New to folk By Alice Little, Regional Development Officer, Making Music South East Last autumn, 40 players of various instruments, abilities and backgrounds gathered in Oxford for a course entitled 'Form a Folk Band'. By the end of the 12 weeks six bands had been formed, and they all went on to perform at the Oxford Folk Weekend in April. The aim of the course, created by Making Music South East, was to provide an opportunity for 'musical networking' between people interested in playing in an ensemble but who didn't have many opportunities to meet like-minded musicians.

Seven tutors taught repertoire, led exercises and advised the ensembles on arranging their music. Some of the groups stuck to traditional tunes and songs, whilst others incorporated unusual instruments in music that ranged from traditional to popular. Overall the course helped more people make different kinds of music, whilst at the same time bringing six new folk groups in to Making Music.

DID YOU KNOW A new study published in the British Journal of Psychiatry in August has found that adults diagnosed with depression who were given music therapy sessions showed fewer symptoms of depression than those who received standard counselling. The clinical trial involved 79 people aged between 18 and 50. 46 received anti-depressants, psychotherapy and counselling and the remaining 33 were also given 20 music therapy sessions. The one-hour sessions led by a music therapist got subjects playing an African djembe drum and a digital mallet instrument. Prof Christian Gold said: 'Music therapy has specific qualities that allow people to express themselves and interact in a non-verbal way – even in situations when they cannot find the words to describe their inner experiences.' Find out more at

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Wider advocacy

Bringing the Making Music st

Retiring Chair Andrew Potter shares the Making Music story and looks back over his six years to illustrate it with his fav will help to spread our story in their own communities so that Making Music can help more people to flourish in their m

Music is everywhere, enriching lives. As the UK's number one organisation for voluntary music, we feel passionately that the more music people make together, the healthier and happier we all are. By Andrew Potter Chair, Making Music

That goes for the youth of today and older people alike.

At Making Music, we thrive on encouraging all kinds of voluntary music groups – bands, festivals, orchestras, music clubs, choirs – and individuals to be part of our vibrant multi– cultural music scene. With our volunteers, we work hand in hand with communities all over the UK. From remote villages in the Outer Hebrides, across the tarns of Cumbria and river valleys of Northumberland, from the coastline of North Wales, farmlands in Suffolk and Devon, and from the heart of London and many city centres, our members come to us for the expert help they need to set up, run and grow music in their communities. Being there for our members – 3,000 and growing – in person, on the phone or online is vital. We make sure our services are kept up to date and are readily available for newcomers and more experienced users. Creating inspiring opportunities for music makers everywhere to push boundaries; helping music groups with local funding applications, audience development or providing them with insurance, putting people in touch with their local music community, as well as getting our voice heard in the right political circles – are all part of a day's work for our dedicated team of 22 staff and 150 invaluable volunteers. Since 1935, the spirit of our organisation has been to share a passion for voluntary music. We are here to support everyone to flourish in their music making. It all starts with having a go.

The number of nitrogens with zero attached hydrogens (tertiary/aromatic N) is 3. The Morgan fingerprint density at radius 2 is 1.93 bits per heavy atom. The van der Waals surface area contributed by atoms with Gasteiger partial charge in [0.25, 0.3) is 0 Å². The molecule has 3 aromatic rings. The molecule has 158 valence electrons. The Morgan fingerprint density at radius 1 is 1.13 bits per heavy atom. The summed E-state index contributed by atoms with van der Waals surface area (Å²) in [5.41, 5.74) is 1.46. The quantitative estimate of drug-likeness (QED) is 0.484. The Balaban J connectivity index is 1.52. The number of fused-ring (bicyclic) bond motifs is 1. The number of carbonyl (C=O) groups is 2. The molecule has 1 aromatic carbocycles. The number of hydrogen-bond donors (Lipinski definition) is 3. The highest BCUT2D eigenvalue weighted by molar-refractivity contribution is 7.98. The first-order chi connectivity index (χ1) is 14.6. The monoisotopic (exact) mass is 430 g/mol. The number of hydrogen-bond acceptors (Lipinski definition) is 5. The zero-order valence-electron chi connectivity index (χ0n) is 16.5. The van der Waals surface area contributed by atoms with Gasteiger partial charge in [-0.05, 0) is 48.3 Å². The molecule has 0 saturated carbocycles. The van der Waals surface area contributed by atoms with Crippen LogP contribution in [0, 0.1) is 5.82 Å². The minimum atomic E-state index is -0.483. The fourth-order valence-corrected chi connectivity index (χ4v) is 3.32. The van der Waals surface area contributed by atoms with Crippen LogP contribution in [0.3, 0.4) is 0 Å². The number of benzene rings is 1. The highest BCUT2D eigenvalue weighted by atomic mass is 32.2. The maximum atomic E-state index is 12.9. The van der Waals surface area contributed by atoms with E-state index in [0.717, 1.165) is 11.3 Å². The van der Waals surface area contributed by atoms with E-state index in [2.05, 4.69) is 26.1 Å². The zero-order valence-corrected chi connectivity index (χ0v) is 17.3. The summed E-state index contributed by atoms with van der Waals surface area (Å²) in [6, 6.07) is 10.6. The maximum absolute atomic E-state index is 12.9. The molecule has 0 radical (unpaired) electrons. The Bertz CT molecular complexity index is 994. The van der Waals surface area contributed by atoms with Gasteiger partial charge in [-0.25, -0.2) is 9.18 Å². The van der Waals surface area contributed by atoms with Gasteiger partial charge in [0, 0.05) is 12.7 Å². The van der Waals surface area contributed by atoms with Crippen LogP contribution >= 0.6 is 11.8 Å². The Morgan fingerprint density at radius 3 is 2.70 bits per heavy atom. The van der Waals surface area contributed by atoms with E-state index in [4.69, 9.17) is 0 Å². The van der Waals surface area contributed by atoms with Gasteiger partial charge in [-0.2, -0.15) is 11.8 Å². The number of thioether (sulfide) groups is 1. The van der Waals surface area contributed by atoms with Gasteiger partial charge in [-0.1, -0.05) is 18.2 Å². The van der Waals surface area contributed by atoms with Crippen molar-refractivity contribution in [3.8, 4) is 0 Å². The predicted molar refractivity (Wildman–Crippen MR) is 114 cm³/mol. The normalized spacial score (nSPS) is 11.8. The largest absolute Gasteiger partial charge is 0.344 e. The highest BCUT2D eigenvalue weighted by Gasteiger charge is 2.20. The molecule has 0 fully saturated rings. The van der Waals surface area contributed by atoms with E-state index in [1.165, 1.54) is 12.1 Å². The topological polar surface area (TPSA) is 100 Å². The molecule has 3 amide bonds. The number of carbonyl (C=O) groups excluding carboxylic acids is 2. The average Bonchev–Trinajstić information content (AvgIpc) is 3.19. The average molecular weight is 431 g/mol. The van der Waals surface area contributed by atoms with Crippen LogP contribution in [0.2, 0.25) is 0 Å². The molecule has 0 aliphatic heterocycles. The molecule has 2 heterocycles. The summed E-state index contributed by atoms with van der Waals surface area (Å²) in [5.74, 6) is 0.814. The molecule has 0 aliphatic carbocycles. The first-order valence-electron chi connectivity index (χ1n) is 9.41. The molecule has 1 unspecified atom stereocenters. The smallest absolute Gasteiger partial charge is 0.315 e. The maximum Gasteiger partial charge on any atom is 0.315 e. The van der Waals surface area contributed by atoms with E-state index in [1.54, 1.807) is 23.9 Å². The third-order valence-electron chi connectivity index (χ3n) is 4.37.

Katura Jenkins

Creating inspiring opportunities Voices Now was a celebration of all things singing which attracted 7,000 people to London's Roundhouse last March. Some of the best choirs in the world came together to perform, for the first time on one stage over one weekend. Making Music ran the Open Stage, where an amazing variety of voluntary choirs took to the platform. One of the most memorable of these was one formed by people brought together by loneliness. Singers with any or no experience joined Gareth Malone in our Come and Sing event. Over 450 people at this session had never sung in a choir before! Voluntary choirs enjoyed performing to new audiences at London’s legendary Roundhouse

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Spreading the Making Music story

ic story to life

ate it with his favourtie examples from our work and the activities of our 3,000 members. Andrew hopes that members and volunteer ambassadors ourish in their music making.

Music making for a healthier and happier community In Making Music, we all know from our own experience that music is good for you and there is a growing body of evidence to back this up. A number of members run music and wellbeing projects, some working alongside Sing for Your Life, a charity aiming to improve quality of life, health and wellbeing for older people through musical activities. They promote Silver Song Clubs and there are now over 50 of these. Similarly Silver Sounds (pictured left) is a flourishing group of older musicians in Brighton keeping young by playing samba and maracatu music. In the Midlands, volunteer musicians from Harmonie Wind Band worked in partnership with Making Music and the Marie Curie Hospice in Solihull to play music with patients, their families and carers. The Board has formed a strategic Music and Wellbeing Group and is now developing a national strategy to realise members' potential to become a major promoter and supplier of music and wellbeing.

From remote villages... In far flung areas, Making Music members provide an especially vital ingredient for a healthy community. Earlier this year we welcomed a new member operating half way between London and the Arctic – the newly formed Shetland Community Orchestra (pictured left). Recruited from a population of just over 22,000, the orchestra aims to provide local audiences with a diverse and high quality programme of classical music. One of the leading lights, Donald MacDonald, says, ‘Music at its best brings people together. It is hoped that the orchestra will provide a supportive environment for players to hone their instrumental skills whilst enjoying the experience of rehearsing and performing great music.'